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Ori and the Will of the Wisps Game review

Game review 10 March 2020, 13:43

author: Przemyslaw Zamecki

How to Make a Perfect Game? Ori and the Will of the Wisps Review

Ori and the Blind Forest was an outstanding game. Its creators were probably aware of this and knew that in order for the sequel to match the original, several changes had to be made. Did it work?

The review is based on the XONE version. You can check also PC version.

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  1. wonderful graphics;
  2. outstanding narrative;
  3. evolution of game mechanics and side quests;
  4. accurate controls, like in the sequel;
  5. wonderful music;
  6. ...a little easier than the first part;
  1. ...a little easier than the first part;
  2. Before patch: graphical errors and glitches, including faulty save function;

After loading the game, the first two attempts to launch it ended in disaster. A running hero appeared on the screen, diversifying the waiting-for-the-menu-to-load experience. After a few seconds, the animation faded out, and a second later, my Xbox One X would die. Completely.

The third time, Ori and the Will of the Wisps finally worked. I tested a few other games in the meantime, and they ran without problems. And though it eventually started working, the festival of bugs and glitches that commenced soon thereafter made me quite combative about Moon Studios' latest game. A game that's absolutely fantastic, a worthy successor of Ori and the Blind Forest. That's something I wanted to get out of the way quickly – despite the misfortunes, and even though I sneered at the studio for handing over such a buggy review copy, the game is essentially an extraordinary experience, perfectly combining thoughtful gameplay suctions, a solid narrative, and some exceptional music. It may not be as fresh as the first part, but it still found room for some innovations.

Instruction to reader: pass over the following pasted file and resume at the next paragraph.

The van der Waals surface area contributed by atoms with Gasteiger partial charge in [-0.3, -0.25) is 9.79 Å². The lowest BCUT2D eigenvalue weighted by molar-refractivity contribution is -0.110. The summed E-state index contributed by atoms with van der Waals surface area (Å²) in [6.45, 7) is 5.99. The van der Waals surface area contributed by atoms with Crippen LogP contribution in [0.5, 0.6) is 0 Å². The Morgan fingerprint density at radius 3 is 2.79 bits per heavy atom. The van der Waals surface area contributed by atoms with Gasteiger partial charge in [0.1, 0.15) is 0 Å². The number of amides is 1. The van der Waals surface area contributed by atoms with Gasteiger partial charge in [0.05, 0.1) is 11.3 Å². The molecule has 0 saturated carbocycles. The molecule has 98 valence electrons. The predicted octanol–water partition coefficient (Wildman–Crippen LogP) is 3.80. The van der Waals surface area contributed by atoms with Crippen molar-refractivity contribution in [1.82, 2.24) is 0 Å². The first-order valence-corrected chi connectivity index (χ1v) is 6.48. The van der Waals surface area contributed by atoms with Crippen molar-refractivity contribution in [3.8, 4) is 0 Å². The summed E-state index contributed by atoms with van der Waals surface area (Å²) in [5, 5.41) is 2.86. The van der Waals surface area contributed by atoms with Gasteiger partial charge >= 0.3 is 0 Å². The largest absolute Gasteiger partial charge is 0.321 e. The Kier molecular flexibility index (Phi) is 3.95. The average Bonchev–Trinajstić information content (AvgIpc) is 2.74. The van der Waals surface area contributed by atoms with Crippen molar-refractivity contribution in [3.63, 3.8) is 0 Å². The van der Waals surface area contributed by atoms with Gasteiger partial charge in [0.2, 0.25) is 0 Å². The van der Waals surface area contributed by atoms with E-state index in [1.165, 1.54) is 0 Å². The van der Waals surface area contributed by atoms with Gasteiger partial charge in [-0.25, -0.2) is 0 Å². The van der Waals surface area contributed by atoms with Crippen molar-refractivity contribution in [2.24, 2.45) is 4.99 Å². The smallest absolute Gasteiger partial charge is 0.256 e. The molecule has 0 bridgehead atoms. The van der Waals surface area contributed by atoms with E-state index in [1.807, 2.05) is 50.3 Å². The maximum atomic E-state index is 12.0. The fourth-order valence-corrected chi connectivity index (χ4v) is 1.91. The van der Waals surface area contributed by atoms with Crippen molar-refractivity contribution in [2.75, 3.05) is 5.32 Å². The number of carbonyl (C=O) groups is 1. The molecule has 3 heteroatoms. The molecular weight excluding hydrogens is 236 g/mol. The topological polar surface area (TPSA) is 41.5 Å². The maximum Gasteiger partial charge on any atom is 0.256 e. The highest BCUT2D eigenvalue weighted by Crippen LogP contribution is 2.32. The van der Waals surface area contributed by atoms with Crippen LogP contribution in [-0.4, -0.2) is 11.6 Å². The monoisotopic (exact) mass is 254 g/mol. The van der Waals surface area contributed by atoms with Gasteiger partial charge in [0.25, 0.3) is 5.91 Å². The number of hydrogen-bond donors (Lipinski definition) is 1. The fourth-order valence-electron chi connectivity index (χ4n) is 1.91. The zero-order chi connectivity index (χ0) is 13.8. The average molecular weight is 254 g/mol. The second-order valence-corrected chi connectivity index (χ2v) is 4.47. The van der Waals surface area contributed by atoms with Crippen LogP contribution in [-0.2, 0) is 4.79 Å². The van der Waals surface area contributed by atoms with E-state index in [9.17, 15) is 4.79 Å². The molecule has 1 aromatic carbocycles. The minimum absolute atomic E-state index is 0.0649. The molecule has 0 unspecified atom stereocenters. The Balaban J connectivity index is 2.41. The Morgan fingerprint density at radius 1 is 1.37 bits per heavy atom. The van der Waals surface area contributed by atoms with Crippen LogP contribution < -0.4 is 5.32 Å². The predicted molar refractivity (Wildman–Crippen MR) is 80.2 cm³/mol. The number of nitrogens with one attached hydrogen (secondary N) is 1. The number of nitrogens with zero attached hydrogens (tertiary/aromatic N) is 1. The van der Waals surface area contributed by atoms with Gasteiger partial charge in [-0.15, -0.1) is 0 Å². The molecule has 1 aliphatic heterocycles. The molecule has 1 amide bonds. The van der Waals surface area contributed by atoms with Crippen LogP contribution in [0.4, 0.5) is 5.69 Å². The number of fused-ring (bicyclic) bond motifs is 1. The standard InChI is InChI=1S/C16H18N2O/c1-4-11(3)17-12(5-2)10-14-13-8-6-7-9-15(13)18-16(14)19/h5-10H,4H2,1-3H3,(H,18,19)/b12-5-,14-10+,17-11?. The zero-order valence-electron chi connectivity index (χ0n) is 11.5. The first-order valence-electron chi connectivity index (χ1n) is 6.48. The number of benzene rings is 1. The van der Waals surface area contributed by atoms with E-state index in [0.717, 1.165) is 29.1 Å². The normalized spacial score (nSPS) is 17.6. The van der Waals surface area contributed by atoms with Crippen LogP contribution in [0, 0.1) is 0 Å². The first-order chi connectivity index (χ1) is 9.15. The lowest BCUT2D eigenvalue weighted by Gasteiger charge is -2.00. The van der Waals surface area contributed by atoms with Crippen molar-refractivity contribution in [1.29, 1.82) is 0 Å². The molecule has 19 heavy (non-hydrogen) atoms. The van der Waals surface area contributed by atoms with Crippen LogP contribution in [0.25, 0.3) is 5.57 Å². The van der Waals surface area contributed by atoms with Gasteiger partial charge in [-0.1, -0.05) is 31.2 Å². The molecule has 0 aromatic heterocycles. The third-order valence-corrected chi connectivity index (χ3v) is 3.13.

How Ku the owl learned to fly

After completing the first adventure, Ori made new friends. One of them is the little owl Ku, who grows up in the company of our forest spirit. Finally, it's time to learn to fly. But Ku has a problem – she hasn't enough feathers.

From the very beginning, the narrative causes strong emotions. There's both happiness and sadness. From time to time, there are short, interactive inserts, and all this is complemented by fantastic music by Gareth Cocker.

Thanks to his ingenuity, Ori makes it possible for the owl to fly, and she starts carrying him on her back. Merry times end when a storm breaks and our heroes fall, divided over the Niwen forest – a new, dark and corrupt land. Ori's first task will be to find the friend.

Landscape after five years

Five years ago, when the first part of Ori's adventures was released, the competition in the genre of 2D metroidvania wasn’t as fierce as it is today. And although the main thrust of the original wasn't its uniqueness – but rather that it was an incredibly passionate chunk of code – in 2020, its sequel has to compete with such games as, for example, Axiom Verge or Hollow Knight. Both of these have been incredibly successful, and widely popular – for a good reason.

With Ori and the Wisps, the devs don't fix what's not broken. Rather, they use old, proven ideas, incrementally developing additional elements. In the first quarter of an hour, you will certainly feel at home if you've played the original – Ori jumps, attacks enemies and moves in a two-dimensional environment in the same way as before. A little later, though, we begin to slowly discover the first novelties in the mechanics.

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